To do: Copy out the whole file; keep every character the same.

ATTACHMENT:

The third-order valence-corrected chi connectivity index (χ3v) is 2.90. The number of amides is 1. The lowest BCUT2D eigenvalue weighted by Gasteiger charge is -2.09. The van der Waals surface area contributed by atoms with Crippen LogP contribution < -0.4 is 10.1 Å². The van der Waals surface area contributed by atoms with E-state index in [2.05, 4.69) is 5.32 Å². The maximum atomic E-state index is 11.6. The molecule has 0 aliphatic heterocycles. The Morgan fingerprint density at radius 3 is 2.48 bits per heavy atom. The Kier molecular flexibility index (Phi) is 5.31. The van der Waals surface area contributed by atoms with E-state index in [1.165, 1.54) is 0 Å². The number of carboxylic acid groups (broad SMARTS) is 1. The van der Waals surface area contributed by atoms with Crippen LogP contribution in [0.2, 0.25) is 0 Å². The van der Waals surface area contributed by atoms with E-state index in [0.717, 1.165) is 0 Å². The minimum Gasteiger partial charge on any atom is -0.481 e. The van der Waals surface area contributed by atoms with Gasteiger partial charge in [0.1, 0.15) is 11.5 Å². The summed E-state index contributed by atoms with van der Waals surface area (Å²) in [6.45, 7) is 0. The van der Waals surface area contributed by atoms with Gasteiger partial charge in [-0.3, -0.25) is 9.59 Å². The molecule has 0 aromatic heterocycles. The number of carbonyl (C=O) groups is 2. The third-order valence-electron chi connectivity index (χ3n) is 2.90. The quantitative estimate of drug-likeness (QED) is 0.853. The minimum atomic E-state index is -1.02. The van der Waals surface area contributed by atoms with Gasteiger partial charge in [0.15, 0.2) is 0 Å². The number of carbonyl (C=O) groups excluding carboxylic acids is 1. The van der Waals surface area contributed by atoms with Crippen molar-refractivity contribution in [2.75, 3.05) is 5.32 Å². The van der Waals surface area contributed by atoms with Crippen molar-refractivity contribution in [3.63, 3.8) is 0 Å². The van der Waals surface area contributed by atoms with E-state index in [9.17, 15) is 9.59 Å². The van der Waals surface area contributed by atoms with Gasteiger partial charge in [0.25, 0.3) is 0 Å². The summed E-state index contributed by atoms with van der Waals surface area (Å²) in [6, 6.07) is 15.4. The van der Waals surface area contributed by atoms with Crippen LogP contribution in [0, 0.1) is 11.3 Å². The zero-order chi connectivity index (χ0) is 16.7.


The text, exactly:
The third-order valence-corrected chi connectivity index (χ3v) is 2.90. The number of amides is 1. The lowest BCUT2D eigenvalue weighted by Gasteiger charge is -2.09. The van der Waals surface area contributed by atoms with Crippen LogP contribution < -0.4 is 10.1 Å². The van der Waals surface area contributed by atoms with E-state index in [2.05, 4.69) is 5.32 Å². The maximum atomic E-state index is 11.6. The molecule has 0 aliphatic heterocycles. The Morgan fingerprint density at radius 3 is 2.48 bits per heavy atom. The Kier molecular flexibility index (Phi) is 5.31. The van der Waals surface area contributed by atoms with E-state index in [1.165, 1.54) is 0 Å². The number of carboxylic acid groups (broad SMARTS) is 1. The van der Waals surface area contributed by atoms with Crippen LogP contribution in [0.2, 0.25) is 0 Å². The van der Waals surface area contributed by atoms with E-state index in [0.717, 1.165) is 0 Å². The minimum Gasteiger partial charge on any atom is -0.481 e. The van der Waals surface area contributed by atoms with Gasteiger partial charge in [0.1, 0.15) is 11.5 Å². The summed E-state index contributed by atoms with van der Waals surface area (Å²) in [6.45, 7) is 0. The van der Waals surface area contributed by atoms with Gasteiger partial charge in [-0.3, -0.25) is 9.59 Å². The molecule has 0 aromatic heterocycles. The number of carbonyl (C=O) groups is 2. The third-order valence-electron chi connectivity index (χ3n) is 2.90. The quantitative estimate of drug-likeness (QED) is 0.853. The minimum atomic E-state index is -1.02. The van der Waals surface area contributed by atoms with Gasteiger partial charge in [0.15, 0.2) is 0 Å². The number of carbonyl (C=O) groups excluding carboxylic acids is 1. The van der Waals surface area contributed by atoms with Crippen molar-refractivity contribution in [2.75, 3.05) is 5.32 Å². The van der Waals surface area contributed by atoms with Crippen molar-refractivity contribution in [3.63, 3.8) is 0 Å². The van der Waals surface area contributed by atoms with E-state index in [9.17, 15) is 9.59 Å². The van der Waals surface area contributed by atoms with Gasteiger partial charge in [0.25, 0.3) is 0 Å². The summed E-state index contributed by atoms with van der Waals surface area (Å²) in [6, 6.07) is 15.4. The van der Waals surface area contributed by atoms with Crippen LogP contribution in [0, 0.1) is 11.3 Å². The zero-order chi connectivity index (χ0) is 16.7.